Gent Sejko: Convergence process challenges facing south-east Europe and Albania

Speech by Mr Gent Sejko, Governor of the Bank of Albania, at the 7th ECB conference on central, eastern and south-eastern Europen (CESEE) countries on "Institutional quality and sustainable economic convergence", Frankfurt am Main, 5 October 2017.

The views expressed in this speech are those of the speaker and not the view of the BIS.

Central bank speech  | 
13 October 2017
PDF version
 |  3 pages

Accompanying slides

Honourable Participants,

It is a pleasure for me to participate in this Conference, and discuss about the role of our Institutions in the EU economic convergence process, such a relevant topic nowadays. I believe sharing our knowledge and experience in this area is extremely beneficial to all of us.

My thoughts will be organized along three main dimensions. To begin with, I will highlight some of the challenges that the SEE convergence process is facing, from Bank of Albania' point of view. Next, I will briefly describe how Albania is positioned across these dimensions. Lastly, I will try to emphasise how the convergence process itself can be enhanced to anchor our policymaking.

1. SEE convergence process challenges

The long-term political future and economic prosperity of the SEE region is firmly linked to EU convergence and integration processes. While individual countries have differences, a common specific they all share is the economic and political benefits from the process.

The convergence process is difficult and full of challenges, most importantly, the risk of falling into a 'middle income trap', a feature that is especially relevant given the slowdown in the speed of convergence that the region experienced in the aftermath of the crisis. The main reasons that can entrap an economy in a middle-income level are a low level of innovation, poor quality of institutions and unfavourable demographics.

From a certain point of view, the ability of any country to move up the development ladder depends on the upgrade of its internal economic system, from an efficiency-driven into an innovation-driven economy. Obviously, upgrading the whole economic systems and adopting best practices is easier said than done.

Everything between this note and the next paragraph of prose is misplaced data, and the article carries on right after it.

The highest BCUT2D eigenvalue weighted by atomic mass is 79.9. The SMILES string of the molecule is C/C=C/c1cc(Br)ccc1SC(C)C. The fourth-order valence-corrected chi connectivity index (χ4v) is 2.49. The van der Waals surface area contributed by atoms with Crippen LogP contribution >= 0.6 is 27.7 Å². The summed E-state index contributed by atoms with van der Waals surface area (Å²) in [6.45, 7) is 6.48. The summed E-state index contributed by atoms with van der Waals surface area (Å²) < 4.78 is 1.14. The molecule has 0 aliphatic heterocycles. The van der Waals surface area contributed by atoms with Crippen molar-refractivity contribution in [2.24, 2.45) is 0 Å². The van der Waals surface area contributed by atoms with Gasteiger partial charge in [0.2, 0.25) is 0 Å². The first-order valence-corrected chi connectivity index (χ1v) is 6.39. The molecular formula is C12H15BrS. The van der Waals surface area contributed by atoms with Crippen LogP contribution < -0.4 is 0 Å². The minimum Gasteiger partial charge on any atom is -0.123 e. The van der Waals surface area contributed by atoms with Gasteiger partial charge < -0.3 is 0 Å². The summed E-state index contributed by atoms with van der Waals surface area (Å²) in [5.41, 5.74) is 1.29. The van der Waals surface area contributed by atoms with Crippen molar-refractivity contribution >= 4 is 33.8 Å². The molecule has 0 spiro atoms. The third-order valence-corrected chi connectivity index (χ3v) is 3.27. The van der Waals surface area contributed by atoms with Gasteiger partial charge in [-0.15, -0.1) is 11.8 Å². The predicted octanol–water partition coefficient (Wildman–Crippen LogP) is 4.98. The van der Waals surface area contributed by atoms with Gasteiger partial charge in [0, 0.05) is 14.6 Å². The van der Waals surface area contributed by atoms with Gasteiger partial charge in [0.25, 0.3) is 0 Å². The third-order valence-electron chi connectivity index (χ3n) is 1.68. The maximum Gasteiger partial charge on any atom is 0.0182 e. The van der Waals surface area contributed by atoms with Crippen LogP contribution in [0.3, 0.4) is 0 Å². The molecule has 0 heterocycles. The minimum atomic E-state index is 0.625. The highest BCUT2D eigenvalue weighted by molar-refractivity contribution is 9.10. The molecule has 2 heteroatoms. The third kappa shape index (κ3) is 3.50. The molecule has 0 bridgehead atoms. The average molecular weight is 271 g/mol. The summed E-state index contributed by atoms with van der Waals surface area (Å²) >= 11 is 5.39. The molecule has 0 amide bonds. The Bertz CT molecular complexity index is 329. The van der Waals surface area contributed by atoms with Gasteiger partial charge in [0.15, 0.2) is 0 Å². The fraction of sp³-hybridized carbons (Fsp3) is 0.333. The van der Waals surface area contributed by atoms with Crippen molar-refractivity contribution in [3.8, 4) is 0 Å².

Diminishing marginal returns on labour and capital, as well as a reduced scope for total factor productivity growth, coming mainly from imported technologies, decelerate growth and increase the risks of getting stuck in a 'middle income trap'. Therefore, progression to the next development stage requires improvement of the human capital stock, facilitation and innovation in production processes, advancement of domestically generated technology and expansion of high value added exports. In a nutshell, the SEE countries need to transform themselves into innovation-driven economies.

At this point, the role of institutions broadly determines the rule of law, the investment climate and the protection of intellectual property, the quality of education and infrastructure, as well as access to finance. Upgrading institutions to EU standards is therefore of paramount importance.

2. The convergence process in Albania

Throughout the transition period, Albania has experienced a relatively fast catch-up process, starting from a comparatively low income per capita level. This has, nevertheless, stalled after the financial crisis. While Albania, currently a middle income country, has not fallen yet, in my opinion, in 'the middle income trap', the risks of doing so are present.

Let me briefly examine why.